Originally published by The Chronicle of Philanthropy
Blue Meridian is big money.
In 2018 when the Edna McConnell Clark Foundation spun off the donor collaborative as a separate nonprofit, its president, Nancy Roob, thought she might be able to attract $1 billion in commitments in a decade. Three years later, Blue Meridian Partners has amassed $2.5 billion in pledges, all of which will go in the form of large, unrestricted grants to groups working to help people escape poverty.
New donors include MacKenzie Scott and the Valhalla and Zoom foundations, which each pledged at least $50 million, making them general partners. Longer-term general partners include the Duke Endowment and the Sergey Brin Family Foundation. Also, the JPB Foundation and Charles and Lynn Schusterman Family Philanthropies recently increased their commitments to become general partners.
The Bill & Melinda Gates Foundation, Eugene and Marilyn Stein Family, and Aviv foundations have made smaller commitments.
Blue Meridian has allocated about three-quarters of its funding and is still looking to add new partners. However, the billions controlled by the group is only a small portion of the private support needed to help millions of Americans improve their economic situation, Roob says. She notes that far more money is “sitting on the sidelines in this country that needs to be put to work to actually solve problems.”
Aggregating huge amounts of cash is key to Blue Meridian’s plan. The group works to identify nonprofits that have developed promising ways to solve social problems but need coaching and guidance — and especially money — to take those approaches national and help a greater number of people. Blue Meridian promises patience, few restrictions, and a group of megadonors who provide advice and connections with other donors outside the collaborative.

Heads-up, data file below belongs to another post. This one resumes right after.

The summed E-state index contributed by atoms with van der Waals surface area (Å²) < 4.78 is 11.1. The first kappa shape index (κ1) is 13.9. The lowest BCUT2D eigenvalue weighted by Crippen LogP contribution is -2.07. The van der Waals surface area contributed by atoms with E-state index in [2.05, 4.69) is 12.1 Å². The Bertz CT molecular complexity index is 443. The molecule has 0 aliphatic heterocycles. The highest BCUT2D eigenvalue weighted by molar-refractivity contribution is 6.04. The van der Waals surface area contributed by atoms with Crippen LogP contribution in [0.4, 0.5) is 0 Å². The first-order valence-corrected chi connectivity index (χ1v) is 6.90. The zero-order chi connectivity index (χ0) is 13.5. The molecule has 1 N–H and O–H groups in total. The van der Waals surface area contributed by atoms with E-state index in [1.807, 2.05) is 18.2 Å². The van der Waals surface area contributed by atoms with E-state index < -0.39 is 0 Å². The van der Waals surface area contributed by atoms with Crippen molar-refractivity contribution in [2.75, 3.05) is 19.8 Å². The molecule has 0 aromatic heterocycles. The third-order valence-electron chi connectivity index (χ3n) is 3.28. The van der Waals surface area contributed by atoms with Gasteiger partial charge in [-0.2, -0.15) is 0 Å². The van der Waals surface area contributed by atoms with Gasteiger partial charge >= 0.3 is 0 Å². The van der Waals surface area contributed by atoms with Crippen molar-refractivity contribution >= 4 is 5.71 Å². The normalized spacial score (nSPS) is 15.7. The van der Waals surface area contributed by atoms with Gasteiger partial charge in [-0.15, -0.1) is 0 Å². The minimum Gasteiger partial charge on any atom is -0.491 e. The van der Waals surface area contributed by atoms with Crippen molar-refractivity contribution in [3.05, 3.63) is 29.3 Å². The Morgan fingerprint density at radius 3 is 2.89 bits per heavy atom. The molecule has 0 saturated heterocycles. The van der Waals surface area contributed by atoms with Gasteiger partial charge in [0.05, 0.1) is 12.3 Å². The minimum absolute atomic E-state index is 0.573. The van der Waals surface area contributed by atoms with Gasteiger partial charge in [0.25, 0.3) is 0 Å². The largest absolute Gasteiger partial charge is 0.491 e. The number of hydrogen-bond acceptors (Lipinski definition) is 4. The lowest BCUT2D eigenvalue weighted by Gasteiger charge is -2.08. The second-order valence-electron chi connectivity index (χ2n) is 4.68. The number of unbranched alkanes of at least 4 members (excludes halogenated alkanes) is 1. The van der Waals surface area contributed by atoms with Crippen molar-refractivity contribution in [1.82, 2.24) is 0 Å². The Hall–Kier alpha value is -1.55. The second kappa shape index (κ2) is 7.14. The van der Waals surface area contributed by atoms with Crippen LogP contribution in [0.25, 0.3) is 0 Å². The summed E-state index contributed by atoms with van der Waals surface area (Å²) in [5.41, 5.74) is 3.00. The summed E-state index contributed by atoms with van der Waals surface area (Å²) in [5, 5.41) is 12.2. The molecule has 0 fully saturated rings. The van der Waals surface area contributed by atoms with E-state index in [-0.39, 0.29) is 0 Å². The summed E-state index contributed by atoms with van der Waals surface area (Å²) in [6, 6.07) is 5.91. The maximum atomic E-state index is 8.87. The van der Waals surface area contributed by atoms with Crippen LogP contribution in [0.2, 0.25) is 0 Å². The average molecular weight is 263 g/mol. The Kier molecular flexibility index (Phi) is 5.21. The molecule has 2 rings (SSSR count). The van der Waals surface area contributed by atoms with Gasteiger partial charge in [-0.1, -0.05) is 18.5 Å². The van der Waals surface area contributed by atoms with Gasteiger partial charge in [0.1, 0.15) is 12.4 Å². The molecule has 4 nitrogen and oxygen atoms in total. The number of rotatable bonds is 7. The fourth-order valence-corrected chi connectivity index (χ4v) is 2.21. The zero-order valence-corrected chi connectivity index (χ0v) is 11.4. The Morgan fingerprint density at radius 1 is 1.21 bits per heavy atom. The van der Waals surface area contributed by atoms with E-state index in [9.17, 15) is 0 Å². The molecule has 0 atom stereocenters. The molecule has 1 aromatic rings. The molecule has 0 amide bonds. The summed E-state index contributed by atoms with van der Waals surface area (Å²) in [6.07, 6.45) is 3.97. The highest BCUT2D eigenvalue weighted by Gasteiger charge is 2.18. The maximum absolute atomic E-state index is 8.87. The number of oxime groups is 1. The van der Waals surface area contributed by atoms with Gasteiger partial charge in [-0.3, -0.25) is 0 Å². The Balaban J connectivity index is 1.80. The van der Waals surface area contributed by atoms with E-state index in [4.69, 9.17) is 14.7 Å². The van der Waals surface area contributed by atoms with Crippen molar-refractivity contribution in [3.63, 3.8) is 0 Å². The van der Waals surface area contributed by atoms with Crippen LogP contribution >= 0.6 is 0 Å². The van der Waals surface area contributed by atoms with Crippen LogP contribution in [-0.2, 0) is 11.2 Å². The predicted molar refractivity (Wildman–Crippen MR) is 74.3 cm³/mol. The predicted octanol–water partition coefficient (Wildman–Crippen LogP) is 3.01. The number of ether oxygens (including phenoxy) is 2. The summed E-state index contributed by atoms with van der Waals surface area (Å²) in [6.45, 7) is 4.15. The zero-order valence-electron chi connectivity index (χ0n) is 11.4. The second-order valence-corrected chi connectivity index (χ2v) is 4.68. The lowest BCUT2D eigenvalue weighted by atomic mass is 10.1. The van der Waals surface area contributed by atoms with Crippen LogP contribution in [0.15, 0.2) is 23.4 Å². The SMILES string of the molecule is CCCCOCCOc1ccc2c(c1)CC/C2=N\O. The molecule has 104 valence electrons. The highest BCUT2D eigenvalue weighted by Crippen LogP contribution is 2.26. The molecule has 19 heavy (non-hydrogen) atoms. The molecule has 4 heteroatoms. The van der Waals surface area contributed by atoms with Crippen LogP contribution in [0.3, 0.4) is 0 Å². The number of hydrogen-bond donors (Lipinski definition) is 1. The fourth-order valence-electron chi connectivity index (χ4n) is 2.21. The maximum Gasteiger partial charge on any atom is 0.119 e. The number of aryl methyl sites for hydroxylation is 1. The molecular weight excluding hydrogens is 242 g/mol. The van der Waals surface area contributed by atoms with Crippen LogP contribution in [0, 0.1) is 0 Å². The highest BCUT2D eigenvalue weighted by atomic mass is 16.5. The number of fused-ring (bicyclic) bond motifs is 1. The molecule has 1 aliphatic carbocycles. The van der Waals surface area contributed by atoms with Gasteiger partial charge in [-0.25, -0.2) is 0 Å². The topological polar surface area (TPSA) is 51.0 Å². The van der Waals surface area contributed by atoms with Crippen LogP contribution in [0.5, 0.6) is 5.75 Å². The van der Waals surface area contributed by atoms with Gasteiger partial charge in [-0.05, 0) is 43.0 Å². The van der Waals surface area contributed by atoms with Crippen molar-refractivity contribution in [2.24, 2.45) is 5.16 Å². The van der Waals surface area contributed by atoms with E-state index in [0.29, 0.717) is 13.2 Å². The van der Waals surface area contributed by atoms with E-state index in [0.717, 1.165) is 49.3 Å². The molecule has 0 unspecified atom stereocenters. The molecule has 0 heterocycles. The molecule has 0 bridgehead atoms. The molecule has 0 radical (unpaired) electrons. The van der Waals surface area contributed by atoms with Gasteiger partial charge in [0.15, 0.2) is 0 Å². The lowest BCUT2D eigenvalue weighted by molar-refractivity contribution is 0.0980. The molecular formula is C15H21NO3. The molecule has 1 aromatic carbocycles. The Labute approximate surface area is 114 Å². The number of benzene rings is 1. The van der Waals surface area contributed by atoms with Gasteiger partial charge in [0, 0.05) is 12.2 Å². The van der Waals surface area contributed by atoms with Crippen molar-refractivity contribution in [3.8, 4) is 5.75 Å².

The huge amount of cash the donor pool has gathered will allow it to focus more than $100 million on a single approach. Grantees include Youth Villages, which is working to support children transitioning out of foster care, and the Social Finance UP Fund, which provides low-income people with job training.
Heather Grady, a vice president at Rockefeller Philanthropy Advisors, credits Blue Meridian with being one of the first donor collaborations to compile huge amounts of money to reduce poverty. And while other pooled funds have emerged to address the root causes of poverty, Grady says Blue Meridian operates on a longer time horizon than most.